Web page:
George Stoody is a mild-mannered bookstore owner who encounters a hoodlum/magician named Leo Wagonman, the estranged father of his new daughter-in-law Casey. Leo, on the run from a mob ... See full summary »
Spinoff from the popular "Mary Tyler Moore" series has Mary Richards' landlady, Phyllis Lindstrom, moving back to her hometown of San Francisco with her teenage daughter Bess following the ... See full summary »
With nothing left but each other, Michael, Phil and Andy form an exclusive club and embark on a new phase of their existence. Someday, they might comprehend the mysteries of women, love and... See full summary »
Felix's daughter Edna is getting married, and his wife Gloria throws him out of the house for a few days, so that she can plan the wedding herself, without him getting in the way. Felix ... See full summary »
Role reversal was the theme of this show. Stuart Hibbard worked a home and did the cooking and cleaning while his wife Judy commuted to Los Angeles to work for photographer Damon Jerome. ... See full summary »
The series aired on 2 different networks. ABC canceled it after 1 season. It was then picked up by CBS for its second and final season. MTM Enterprises, which produced the series, had a stronger relationship with CBS at the time, which was not unlike ABC's relationship with Paramount Television, which respectively aired and produced Randall's previous series The Odd Couple (1970). See more »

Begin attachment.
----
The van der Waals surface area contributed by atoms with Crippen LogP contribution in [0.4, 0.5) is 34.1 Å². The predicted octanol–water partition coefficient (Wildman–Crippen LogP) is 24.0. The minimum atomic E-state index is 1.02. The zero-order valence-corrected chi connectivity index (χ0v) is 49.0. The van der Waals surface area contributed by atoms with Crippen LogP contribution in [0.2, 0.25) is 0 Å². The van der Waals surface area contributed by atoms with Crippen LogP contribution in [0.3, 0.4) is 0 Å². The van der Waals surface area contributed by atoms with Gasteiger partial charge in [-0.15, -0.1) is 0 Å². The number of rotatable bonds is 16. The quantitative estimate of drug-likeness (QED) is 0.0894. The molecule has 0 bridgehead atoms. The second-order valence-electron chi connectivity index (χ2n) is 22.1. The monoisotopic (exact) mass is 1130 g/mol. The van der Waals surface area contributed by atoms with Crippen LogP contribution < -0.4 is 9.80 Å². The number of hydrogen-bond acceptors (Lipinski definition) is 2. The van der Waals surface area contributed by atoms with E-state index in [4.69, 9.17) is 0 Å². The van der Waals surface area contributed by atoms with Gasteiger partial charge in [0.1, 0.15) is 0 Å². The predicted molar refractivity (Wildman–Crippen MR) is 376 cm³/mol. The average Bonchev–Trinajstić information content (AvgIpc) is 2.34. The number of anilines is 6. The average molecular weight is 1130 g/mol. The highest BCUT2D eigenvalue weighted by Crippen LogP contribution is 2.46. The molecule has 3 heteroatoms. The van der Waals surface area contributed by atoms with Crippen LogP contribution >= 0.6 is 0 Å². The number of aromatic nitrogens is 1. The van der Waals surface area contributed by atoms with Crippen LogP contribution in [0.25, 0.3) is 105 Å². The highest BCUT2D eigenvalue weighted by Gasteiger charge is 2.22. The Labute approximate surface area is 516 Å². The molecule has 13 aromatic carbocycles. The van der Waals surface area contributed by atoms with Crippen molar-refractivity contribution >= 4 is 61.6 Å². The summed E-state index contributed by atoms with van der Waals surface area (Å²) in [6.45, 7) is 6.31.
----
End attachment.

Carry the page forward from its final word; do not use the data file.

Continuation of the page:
Often very funny show centered around Tony Randall's big city judge. This was another of the many "Bob Newhart-style" shows, which have a cast of funny/bizarre characters who circle around a sane, normal person (or two). In this case, these included the judge's plummy housekeeper (Rachel Roberts), his slob of a court clerk (Barney Martin), his icy secretary Miss Reubner (Allyn Ann McLerie), and the strangest (and funniest) of all, Mario Lanza (Zane Lasky). The judge himself was rather fastidious (duh-he is Tony Randall, after all), and the entire cast was excellent. The show only lasted 2 seasons, unfortunately; it wasn't really the kind of thing that's likely to draw a huge audience on its own (it would've made an excellent partner to fill out an hour, though).
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